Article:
The third Covid wave may occur either because of mutations in the virus or due to the available pool of susceptible population, and is also dependent on various pharmaceutical and non-pharmaceutical interventions for management of the pandemic, Lok Sabha was informed on Friday. In a written reply, Union Health Minister Mansukh Mandaviya said vaccination protects from severe manifestation of the disease and improves herd immunity, and is accordingly likely to mitigate the impact COVID-19 may have with any future resurgence.
Vaccines currently being utilised for immunisation offer substantial protection against the infection, besides reducing severity of the disease, hospitalisation and deaths, he said.
On warnings by health experts and authorities about a probable advent of a third wave of the coronavirus in the form of its Delta variant, which is likely to affect children, Mandaviya clarified there is no scientific evidence either in India or globally to show that children get disproportionately infected with COVID-19, including its Delta variant. He said multiple waves have been noticed across the world.
“The (third) wave may occur either due to mutations in the virus or due to the available pool of susceptible population, which in turn is also dependent on various pharmaceutical and non-pharmaceutical interventions for management of the pandemic,” he said.
According to the World Health Organization, the Delta variant of SARS-CoV-2 has shown higher transmissibility than other mutant variants of concern (VOCs) identified to date.
“There is however no scientific evidence either from India or globally, to show that children get disproportionately infected with COVID-19 including the Delta variant. Children, if infected, generally remain asymptomatic or exhibit mild symptoms and do not get severe disease,” Mandaviya stated.
However, the health ministry has issued specific guidelines and has advised states to upgrade health infrastructure with respect to paediatric case management, he said.
On preparedness to combat the intensity of the third wave, he said the ministry monitors the trajectory of Covid as per details provided by states.
The public health approach and clinical management protocol for Delta variant remain the same, he said.
Health is a state subject, the Centre provides required technical support to states and has supported them towards strengthening health infrastructure to ensure sufficient beds, drugs, medical oxygen and other consumables to aid proper clinical care of COVID-19 patients, the minister said.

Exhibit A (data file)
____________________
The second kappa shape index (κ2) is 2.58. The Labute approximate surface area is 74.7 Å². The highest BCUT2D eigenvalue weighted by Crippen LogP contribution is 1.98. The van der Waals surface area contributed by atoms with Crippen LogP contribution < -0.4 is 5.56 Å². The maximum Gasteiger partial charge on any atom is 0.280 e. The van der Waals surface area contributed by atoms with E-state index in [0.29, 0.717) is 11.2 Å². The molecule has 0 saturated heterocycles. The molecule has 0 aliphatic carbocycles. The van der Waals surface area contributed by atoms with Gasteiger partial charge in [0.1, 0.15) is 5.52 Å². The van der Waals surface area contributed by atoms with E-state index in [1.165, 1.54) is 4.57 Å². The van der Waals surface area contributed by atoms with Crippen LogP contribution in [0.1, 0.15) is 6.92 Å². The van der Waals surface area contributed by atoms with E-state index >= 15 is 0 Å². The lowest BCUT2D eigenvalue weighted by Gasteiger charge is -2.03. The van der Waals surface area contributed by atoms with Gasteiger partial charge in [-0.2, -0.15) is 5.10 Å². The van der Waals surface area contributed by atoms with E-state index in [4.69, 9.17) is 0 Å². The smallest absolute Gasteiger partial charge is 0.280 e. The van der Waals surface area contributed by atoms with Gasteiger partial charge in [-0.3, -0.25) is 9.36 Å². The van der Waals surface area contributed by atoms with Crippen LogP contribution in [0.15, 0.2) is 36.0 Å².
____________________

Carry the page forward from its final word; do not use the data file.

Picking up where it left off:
Due to concerted actions of the Centre and state governments, isolation bed capacity and ICU bed capacity, which was 10,180 and 2,168 before the first lockdown (as on March 23, 2020) is being increased and is currently at 18,21,845 isolation beds and 1,22,035 ICU beds, as on July 20, he said.
States, union territories and central government institutions have been allocated 56,218 ventilators with 48,446 already supplied, as on July 19, he said.
On medical oxygen supplies, he said liquid medical oxygen (LMO) production was increased to a high of 9,690 MT, as on May 13.
This was done by increasing production in steel plants and other LMO plants, the minister said.
He said a system for real-time monitoring of oxygen production in steel plants and distribution to states and UTs was put in place and restrictions were imposed on its industrial use.
He said a dynamic and transparent framework for allocation of oxygen in consultation with states and UTs and all stakeholders was prepared.
Oxygen Demand Aggregation System and Oxygen Digital Tracking System were developed to ascertain the demand from medical facilities and track transportation, he said.
The minister said 1,02,400 oxygen cylinders were procured in April and May last year and distributed to states. Orders for additional 1,27,000 cylinders have been placed on April 21 — 54,000 jumbo cylinders (D-type) and 73,000 regular cylinders (B-type).
Deliveries have started and 24,207 — 24,511 B-type and 8,893 D-type — cylinders were delivered as on July 7. In addition, around 4,962 B-type and 1,895 D-type cylinders are in-transit, he said.
To generate oxygen at the health facility level, PSA plants are being installed, especially in far-flung areas, to enable hospitals to become self-sufficient in oxygen generation and thereby, reduce the burden on the medical oxygen supply grid across the country, the minister said.
To improve vaccine accessibility, manufacturers are being provided requisite handholding to increase production and newer vaccines are also being planned to be included in COVID-19 immunisation activities which will further improve availability, he said.
On whether the government is preparing a scheme to administer nasal vaccine or using imported injectable vaccine for children, the minister said the Central Drugs Standard Control Organization (CDSCO) granted permission to conduct of phase-I clinical trial of intranasal adenoviral vector COVID-19 vaccine (BBV154) — in the age group of 18 years and above – to Bharat Biotech on February 12.
So far, as injectable vaccine for children is concerned, CDSCO granted on May 12 permission to conduct clinical trials of vaccines in children — phase II/ III clinical trial– to Bharat Biotech in the age group two to 18 years for whole-virion inactivated SARS-CoV-2 vaccine; and on January 4, permission for — phase III clinical trial — to Cadila Healthcare Ltd in the age group of 12 years and above for DNA based vaccine, he said
The outcome of the clinical trials depend on data emerging from the trial for the purpose of its approval for launch in the country. Further, CDSCO has not granted permission to conduct clinical trial of any imported COVID-19 vaccine on children in the country, he said.